A delicate necklace of 1,190 islands off the southern coast of India, the Maldives are surrounded by some of the most crystalline sapphire seas and bleach white beaches on earth. The highest point across the entire archipelago is 7.5 feet above sea level, making it the lowest country in the world. And over 80% of the land mass consists of living corals encircling teal blue lagoons thriving with marine and bird life. It’s a tenuous balance here in the middle of the Indian Ocean affecting every aspect of culture and commerce.
Concern that the Maldives will disappear by the end of the century due to rising sea levels has garnered intense worldwide attention, although there are those who question the degree of annual rise. However, the corals, like in many other coastal regions around the world, are on the decline. The difference here is that the corals are the only home and source of subsistence that Maldivians have.
Perched on the lagoon-rimmed Haa Alifu atoll, the 83-villa Waldorf Astoria Maldives offers a Coral Reef Regeneration Project for visiting groups of up to 20 people. It starts with pieces of living but damaged coral collected by resident marine biologists. Your attendees will help attach the coral to a collection of delicate pyramid-shaped frames, which everyone then takes out into the lagoon to help rebuild the reef.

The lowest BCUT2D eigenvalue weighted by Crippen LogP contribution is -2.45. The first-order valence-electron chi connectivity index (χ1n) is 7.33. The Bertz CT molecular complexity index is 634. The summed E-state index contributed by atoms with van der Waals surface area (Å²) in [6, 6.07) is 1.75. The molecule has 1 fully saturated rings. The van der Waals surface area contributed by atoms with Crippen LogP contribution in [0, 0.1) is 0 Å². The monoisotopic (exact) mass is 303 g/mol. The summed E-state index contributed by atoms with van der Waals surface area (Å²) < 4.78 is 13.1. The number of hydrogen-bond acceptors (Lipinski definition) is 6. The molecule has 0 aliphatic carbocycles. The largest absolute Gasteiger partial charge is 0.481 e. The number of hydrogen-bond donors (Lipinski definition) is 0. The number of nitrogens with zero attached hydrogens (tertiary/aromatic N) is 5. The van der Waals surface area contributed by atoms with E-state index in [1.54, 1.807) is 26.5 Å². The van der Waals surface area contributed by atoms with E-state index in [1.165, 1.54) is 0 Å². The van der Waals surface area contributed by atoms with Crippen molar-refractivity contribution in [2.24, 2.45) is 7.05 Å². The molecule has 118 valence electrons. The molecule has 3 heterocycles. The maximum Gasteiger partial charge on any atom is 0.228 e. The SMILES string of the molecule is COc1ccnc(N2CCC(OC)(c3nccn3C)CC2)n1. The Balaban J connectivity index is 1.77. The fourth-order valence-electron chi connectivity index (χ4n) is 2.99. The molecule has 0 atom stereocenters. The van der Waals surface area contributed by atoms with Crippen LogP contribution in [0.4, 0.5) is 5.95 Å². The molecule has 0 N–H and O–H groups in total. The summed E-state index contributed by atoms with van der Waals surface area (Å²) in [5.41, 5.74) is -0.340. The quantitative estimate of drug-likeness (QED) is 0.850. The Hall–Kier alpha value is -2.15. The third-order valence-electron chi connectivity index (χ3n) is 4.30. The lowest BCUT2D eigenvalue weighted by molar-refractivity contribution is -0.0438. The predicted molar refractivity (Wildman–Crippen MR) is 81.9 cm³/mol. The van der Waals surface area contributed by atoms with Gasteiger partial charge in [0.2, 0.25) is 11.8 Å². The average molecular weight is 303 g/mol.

This is also a popular program for honeymooners, so you can tell your couples incentive winners that sustainability saves marriages, as well as the planet.
“Coral reefs are one of the most spectacular and fragile environments on this planet,” says general manager Frederic Lebegue. “Coral that takes decades to grow can be destroyed so easily which is why we support this project.”
Plus, your people can follow their reef’s progress on the hotel’s website. “The Maldives depends on tourism and fishing, which are the two largest contributors to the economy,” says Lebegue. “Both of these industries rely on the continued existence of healthy, vibrant reefs.”
Meanwhile, the 221-villa Hilton Maldives Iru Fushi Resort & Spa on Noonu Atoll launched a “Barefoot MICE” program, inviting guests to kick off their shoes and enjoy the resort’s open-air meeting spaces, such as luxury tents on the beach. Groups also have exclusive use of a private island for beach barbeques, spa treatments and water sports.
GM Jean Sebastien King says that while the Maldives is not traditionally seen as a typical MICE destination, the hotel intends to change that with the new program.
“We pride ourselves on being specialists in creative and innovative meetings and we promise organizers that no event will take place in a dull, stuffy room,” he says. “Instead, all meeting activities can be done barefoot around the resort.”